keep your string waxed.

From: tradmt
Date: 05-Oct-18




"Knowledge gained through experience beats speculation and hearsay every time "

Which is why there are so few serrated heads on the market.

From: Therifleman
Date: 05-Oct-18




I conducted a penetration test yesterday-- - bow 36# at my draw length pika. 400 grain total. Nonserrated magnus 125 stinger. I got a pass through on my heavy metal barn siding and arrow went another 15 yards. String slipped off my fingers in a freak incident, but it sure cut right through that metal---sorry not planning on doing a serrated comparison. Just another reason to always have a safe backstop...

From: Linecutter
Date: 05-Oct-18




Knives with serrations were created for those who couldn't sharpen a straight edge blade, it was and is a good selling gimmick. The saw was mentioned it was created to cut through hard objects such as wood. Knives with serrations, saw through the objects it is being used on. Will it go through different mediums yes. If you need something though that has to have a fine clean cut line, you aren't grabbing a cutting instrument with serrations, you are grabbing a cutting instrument with a straight clean edge. Using a knife with serrations takes more effort to saw its way through material, a straight edge cuts its way through with less effort. A dull serrated knife WILL saw its way through material to a point, when a dull straight edge won't. That is its only advantage. DANNY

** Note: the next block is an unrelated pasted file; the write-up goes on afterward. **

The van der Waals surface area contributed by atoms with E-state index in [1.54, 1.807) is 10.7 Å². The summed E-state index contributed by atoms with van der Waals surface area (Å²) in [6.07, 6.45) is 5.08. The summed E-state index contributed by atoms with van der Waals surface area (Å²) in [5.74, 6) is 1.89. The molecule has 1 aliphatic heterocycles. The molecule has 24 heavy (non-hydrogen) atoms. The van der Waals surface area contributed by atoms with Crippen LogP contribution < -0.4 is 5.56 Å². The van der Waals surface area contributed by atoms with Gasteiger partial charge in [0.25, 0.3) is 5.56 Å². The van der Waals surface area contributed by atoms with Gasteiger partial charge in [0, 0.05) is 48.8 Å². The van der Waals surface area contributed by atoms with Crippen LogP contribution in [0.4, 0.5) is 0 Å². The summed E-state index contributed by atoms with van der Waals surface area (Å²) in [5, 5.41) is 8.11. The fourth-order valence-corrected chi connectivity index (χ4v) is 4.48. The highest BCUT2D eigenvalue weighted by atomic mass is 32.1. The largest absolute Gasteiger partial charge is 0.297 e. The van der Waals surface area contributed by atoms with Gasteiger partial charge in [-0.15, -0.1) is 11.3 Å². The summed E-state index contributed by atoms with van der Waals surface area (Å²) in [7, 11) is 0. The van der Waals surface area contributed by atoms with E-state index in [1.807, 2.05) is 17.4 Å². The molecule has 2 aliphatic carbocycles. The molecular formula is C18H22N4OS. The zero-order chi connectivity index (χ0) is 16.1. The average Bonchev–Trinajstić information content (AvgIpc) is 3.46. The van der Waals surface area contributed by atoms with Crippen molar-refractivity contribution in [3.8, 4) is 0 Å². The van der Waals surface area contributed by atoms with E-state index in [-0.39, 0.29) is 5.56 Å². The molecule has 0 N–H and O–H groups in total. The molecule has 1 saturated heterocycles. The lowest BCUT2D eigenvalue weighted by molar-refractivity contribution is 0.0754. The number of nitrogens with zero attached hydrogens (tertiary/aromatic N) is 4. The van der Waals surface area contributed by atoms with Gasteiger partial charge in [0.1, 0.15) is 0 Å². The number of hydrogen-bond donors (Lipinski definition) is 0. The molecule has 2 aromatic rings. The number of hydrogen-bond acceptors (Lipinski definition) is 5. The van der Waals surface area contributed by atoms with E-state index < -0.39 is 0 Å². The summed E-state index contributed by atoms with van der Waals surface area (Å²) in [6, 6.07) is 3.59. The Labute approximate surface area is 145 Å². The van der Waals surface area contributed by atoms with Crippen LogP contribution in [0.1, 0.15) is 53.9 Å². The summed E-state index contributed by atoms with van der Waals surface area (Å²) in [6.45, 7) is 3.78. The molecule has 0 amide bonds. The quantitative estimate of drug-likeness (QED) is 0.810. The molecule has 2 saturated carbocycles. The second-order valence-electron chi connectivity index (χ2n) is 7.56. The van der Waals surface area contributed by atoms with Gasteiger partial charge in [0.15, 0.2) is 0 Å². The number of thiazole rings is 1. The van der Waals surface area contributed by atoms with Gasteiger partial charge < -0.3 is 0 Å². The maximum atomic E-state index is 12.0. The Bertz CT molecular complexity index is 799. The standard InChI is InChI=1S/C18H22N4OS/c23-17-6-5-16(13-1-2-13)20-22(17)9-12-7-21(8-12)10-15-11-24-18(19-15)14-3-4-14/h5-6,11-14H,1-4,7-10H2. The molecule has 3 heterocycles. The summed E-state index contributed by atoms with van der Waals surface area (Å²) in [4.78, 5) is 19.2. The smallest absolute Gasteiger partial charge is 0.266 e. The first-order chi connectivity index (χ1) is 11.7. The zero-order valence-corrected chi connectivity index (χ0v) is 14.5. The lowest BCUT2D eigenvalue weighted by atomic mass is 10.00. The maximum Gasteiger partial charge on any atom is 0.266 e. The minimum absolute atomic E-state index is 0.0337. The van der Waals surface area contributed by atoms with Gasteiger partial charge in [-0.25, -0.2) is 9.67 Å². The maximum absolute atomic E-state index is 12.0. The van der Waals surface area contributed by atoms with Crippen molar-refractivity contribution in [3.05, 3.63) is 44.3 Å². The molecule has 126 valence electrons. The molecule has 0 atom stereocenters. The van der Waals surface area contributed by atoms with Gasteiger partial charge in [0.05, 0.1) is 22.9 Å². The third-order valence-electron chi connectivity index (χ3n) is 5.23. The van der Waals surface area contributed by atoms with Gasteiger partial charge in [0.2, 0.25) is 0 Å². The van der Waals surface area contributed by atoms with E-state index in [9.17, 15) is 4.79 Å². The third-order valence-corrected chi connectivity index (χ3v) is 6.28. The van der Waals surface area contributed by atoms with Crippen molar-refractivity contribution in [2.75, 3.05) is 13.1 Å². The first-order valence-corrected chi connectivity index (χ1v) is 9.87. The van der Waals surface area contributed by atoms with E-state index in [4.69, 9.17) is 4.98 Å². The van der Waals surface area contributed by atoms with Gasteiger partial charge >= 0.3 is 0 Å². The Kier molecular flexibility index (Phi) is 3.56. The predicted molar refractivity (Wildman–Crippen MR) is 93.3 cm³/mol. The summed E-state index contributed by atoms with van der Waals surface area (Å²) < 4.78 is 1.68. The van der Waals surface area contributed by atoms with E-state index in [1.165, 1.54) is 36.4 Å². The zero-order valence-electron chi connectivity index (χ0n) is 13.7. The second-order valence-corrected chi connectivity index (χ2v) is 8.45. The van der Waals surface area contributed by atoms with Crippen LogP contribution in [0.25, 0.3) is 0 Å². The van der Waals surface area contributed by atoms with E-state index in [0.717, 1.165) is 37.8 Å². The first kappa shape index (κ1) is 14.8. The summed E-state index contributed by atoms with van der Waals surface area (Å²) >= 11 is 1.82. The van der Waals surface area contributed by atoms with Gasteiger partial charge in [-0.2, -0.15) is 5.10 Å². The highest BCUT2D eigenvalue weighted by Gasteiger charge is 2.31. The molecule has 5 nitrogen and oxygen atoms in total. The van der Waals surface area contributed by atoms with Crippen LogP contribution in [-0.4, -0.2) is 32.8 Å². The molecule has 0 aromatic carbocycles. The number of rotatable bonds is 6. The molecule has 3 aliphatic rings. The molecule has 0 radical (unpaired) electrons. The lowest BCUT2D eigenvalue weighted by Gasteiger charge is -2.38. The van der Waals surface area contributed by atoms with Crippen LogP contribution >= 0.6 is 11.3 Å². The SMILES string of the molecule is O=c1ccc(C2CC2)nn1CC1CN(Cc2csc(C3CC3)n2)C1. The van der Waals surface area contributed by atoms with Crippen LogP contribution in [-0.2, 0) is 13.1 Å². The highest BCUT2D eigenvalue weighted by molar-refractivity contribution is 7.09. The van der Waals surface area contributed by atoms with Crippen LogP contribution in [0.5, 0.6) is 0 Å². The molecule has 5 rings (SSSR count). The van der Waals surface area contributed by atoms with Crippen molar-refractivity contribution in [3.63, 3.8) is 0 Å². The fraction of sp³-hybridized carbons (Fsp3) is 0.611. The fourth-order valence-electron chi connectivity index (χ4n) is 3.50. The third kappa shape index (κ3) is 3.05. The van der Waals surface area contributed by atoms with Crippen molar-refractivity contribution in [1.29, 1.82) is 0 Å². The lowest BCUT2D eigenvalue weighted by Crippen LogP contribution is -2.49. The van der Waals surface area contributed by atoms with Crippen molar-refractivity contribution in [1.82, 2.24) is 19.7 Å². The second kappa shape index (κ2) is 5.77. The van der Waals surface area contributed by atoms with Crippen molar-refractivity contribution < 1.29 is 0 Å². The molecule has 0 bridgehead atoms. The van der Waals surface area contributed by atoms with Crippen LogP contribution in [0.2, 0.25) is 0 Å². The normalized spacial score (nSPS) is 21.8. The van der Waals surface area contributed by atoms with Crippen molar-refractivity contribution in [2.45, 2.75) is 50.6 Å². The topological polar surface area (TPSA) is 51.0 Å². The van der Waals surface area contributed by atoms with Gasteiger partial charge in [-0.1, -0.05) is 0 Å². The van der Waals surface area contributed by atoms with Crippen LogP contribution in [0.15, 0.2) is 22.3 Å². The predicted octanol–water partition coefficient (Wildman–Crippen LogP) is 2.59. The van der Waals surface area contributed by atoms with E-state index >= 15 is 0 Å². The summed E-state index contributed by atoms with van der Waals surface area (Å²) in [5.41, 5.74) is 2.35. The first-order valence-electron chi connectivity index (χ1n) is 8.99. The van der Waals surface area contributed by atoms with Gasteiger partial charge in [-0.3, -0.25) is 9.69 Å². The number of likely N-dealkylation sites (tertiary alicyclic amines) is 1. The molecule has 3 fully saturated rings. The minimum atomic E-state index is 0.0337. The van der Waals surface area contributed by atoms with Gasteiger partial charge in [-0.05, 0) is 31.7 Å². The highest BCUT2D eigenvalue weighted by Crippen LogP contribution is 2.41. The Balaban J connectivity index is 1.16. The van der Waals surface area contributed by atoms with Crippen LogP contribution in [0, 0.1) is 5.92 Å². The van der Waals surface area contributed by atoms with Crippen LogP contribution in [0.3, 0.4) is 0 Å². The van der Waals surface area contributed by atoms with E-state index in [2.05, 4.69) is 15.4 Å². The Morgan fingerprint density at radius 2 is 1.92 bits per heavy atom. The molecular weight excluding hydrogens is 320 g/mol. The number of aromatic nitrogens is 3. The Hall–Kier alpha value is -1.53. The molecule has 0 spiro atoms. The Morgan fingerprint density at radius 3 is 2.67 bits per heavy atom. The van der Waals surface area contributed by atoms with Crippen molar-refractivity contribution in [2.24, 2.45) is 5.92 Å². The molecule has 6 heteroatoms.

From: 2 bears
Date: 05-Oct-18




Well said Linecutter. Facts are facts.

Good point tradmt. >>>----> Ken

From: Ron LaClair
Date: 05-Oct-18

Ron LaClair's embedded Photo



I've been bowhunting deer for over 60 years and stopped counting how many deer I've killed years ago.. I started filing serrations on my broadheads around 1960. The first heads were 2 blade bodkin type heads. I've tried just about every head that came down the pike and most were good deer killers, some were ridiculously inefficient.

I've never had a problem with a serrated head. I've never had the serrations clog with fat and hair, never had lack of penetration because of the serrations. I still file serrations on some of my heads. I file them on the back 3rd of the blade. I can sharpen the full length of the head with a file or hone, I'm a firm believer in keeping my heads sharp.